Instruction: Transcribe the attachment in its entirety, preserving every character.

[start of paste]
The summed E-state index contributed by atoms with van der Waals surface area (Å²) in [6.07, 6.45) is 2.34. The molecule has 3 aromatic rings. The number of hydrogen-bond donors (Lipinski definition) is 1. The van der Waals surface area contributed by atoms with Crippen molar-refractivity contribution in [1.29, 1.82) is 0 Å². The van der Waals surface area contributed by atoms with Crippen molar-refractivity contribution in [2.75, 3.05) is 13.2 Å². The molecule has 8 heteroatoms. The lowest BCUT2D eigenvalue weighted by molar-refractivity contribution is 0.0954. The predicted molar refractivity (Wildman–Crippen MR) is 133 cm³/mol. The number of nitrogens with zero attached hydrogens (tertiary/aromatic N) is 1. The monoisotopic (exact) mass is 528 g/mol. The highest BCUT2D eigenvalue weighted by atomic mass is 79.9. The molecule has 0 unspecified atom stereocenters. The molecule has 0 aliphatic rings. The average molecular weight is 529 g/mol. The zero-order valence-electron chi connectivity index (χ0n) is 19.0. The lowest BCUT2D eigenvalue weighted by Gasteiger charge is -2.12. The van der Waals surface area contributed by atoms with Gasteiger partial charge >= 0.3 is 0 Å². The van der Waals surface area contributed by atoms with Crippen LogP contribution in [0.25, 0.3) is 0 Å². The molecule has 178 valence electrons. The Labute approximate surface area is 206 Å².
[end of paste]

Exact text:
The summed E-state index contributed by atoms with van der Waals surface area (Å²) in [6.07, 6.45) is 2.34. The molecule has 3 aromatic rings. The number of hydrogen-bond donors (Lipinski definition) is 1. The van der Waals surface area contributed by atoms with Crippen molar-refractivity contribution in [1.29, 1.82) is 0 Å². The van der Waals surface area contributed by atoms with Crippen molar-refractivity contribution in [2.75, 3.05) is 13.2 Å². The molecule has 8 heteroatoms. The lowest BCUT2D eigenvalue weighted by molar-refractivity contribution is 0.0954. The predicted molar refractivity (Wildman–Crippen MR) is 133 cm³/mol. The number of nitrogens with zero attached hydrogens (tertiary/aromatic N) is 1. The monoisotopic (exact) mass is 528 g/mol. The highest BCUT2D eigenvalue weighted by atomic mass is 79.9. The molecule has 0 unspecified atom stereocenters. The molecule has 0 aliphatic rings. The average molecular weight is 529 g/mol. The zero-order valence-electron chi connectivity index (χ0n) is 19.0. The lowest BCUT2D eigenvalue weighted by Gasteiger charge is -2.12. The van der Waals surface area contributed by atoms with Gasteiger partial charge >= 0.3 is 0 Å². The van der Waals surface area contributed by atoms with Crippen LogP contribution in [0.25, 0.3) is 0 Å². The molecule has 178 valence electrons. The Labute approximate surface area is 206 Å².